Former Vice President Al Gore said he discussed climate change with Ivanka Trump Monday, in another sign that the first daughter will have an outsized role in President-elect Donald Trump’s administration.
When it comes to rising sea levels, we can’t afford denial, writes Jeffrey K. Salkin.
A surprising number of Jewish artists are in the forefront of the climate change movement. Simi Horwitz sits down with these enviro-artists who are remaking their worlds. And ours.
When it comes to climate change, we’ve all taken our eye off the ball, writes J.J. Goldberg. But the news from this summer should alarm us all over again.
A slew of new reports reinforces the truth of climate change and the effect it’s having in real time. So why, asks J.J. Goldberg, are more Americans less concerned than ever about the issue?
Most of us will soon forget the recent polar vortex, like other cold snaps and heat waves. But we do so at our peril — especially on Tu B’Shvat, when our tradition tells us to respect nature.
It’s tougher than you might think to link tornadoes — like the deadly Oklahoma one that killed dozens — to climate change. But the least we can do is help the victims.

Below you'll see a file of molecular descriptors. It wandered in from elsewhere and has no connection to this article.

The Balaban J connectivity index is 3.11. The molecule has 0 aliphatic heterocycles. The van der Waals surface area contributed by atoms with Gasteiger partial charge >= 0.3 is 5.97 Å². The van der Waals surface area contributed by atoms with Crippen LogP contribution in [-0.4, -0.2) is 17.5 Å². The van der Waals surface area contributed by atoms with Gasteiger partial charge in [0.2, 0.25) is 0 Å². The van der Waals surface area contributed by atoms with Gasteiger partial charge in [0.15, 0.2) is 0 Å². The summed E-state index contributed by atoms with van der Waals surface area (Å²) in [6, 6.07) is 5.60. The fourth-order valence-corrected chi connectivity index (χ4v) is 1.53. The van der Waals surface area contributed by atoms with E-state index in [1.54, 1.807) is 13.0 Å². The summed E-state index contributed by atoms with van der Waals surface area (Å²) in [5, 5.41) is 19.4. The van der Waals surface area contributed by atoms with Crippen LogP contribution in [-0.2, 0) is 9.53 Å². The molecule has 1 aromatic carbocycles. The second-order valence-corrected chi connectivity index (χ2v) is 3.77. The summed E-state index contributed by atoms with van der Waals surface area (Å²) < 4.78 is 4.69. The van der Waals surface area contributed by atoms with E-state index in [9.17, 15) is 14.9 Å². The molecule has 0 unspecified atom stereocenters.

The Guardian cites a new report from Price Waterhouse Cooper Consulting saying the world is on track for an average global temperature increase of 6 degrees C (10.8 F) by the end of the century at current rates of carbon emission, with catastrophic implications for human life.
In the Far Rockaways, there is no Red Cross relief, no FEMA, no National Guard shuttling in supplies for the elderly Polish and Russian Jews living in high rises without power or heat. There is no relief for the poor black and Latino families living in low-income housing. The lights haven’t come on, and for many the water hasn’t started to flow. There is no heat, and basic necessities like water and food are scarce. Life may be starting to look a bit like normal in parts of Manhattan, but here in the marginal communities of the Far Rockaways, there are only volunteers, mainly coordinated by Occupy Hurricane Sandy Relief. On Monday morning, when many people headed back to work, I decided to go back to Far Rockaway. We rented a van, donated by a wonderful rabbi’s grassroots fundraising, and picked up volunteers, both strangers and friends. Our motley crew drove to the Occupy Hub in Sunset Park to collect more supplies and make our way to Far Rockaway.
My mom has been a global warming true believer since I can remember. As an avid lover of winter and a careful listener of Al Gore, she thought the evidence was obvious: Our grandparents had snow from Thanksgiving to Passover while we have less and less.